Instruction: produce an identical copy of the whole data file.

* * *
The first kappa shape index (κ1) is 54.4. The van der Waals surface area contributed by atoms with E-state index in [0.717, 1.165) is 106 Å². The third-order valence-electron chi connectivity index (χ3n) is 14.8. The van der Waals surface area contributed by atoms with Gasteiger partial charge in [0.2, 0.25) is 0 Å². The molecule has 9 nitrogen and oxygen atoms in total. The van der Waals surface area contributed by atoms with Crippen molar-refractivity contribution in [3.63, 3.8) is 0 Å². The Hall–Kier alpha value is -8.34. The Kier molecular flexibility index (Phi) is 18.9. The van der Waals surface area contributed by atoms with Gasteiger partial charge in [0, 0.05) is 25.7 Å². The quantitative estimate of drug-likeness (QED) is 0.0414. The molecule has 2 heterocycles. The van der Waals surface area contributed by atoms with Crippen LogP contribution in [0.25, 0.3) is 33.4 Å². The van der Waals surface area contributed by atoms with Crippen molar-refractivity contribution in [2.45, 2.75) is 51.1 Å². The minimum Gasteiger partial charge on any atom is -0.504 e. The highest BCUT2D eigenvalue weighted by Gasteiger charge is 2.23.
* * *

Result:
The first kappa shape index (κ1) is 54.4. The van der Waals surface area contributed by atoms with E-state index in [0.717, 1.165) is 106 Å². The third-order valence-electron chi connectivity index (χ3n) is 14.8. The van der Waals surface area contributed by atoms with Gasteiger partial charge in [0.2, 0.25) is 0 Å². The molecule has 9 nitrogen and oxygen atoms in total. The van der Waals surface area contributed by atoms with Crippen molar-refractivity contribution in [3.63, 3.8) is 0 Å². The Hall–Kier alpha value is -8.34. The Kier molecular flexibility index (Phi) is 18.9. The van der Waals surface area contributed by atoms with Gasteiger partial charge in [0, 0.05) is 25.7 Å². The quantitative estimate of drug-likeness (QED) is 0.0414. The molecule has 2 heterocycles. The van der Waals surface area contributed by atoms with Crippen LogP contribution in [0.25, 0.3) is 33.4 Å². The van der Waals surface area contributed by atoms with Crippen molar-refractivity contribution in [2.45, 2.75) is 51.1 Å². The minimum Gasteiger partial charge on any atom is -0.504 e. The highest BCUT2D eigenvalue weighted by Gasteiger charge is 2.23.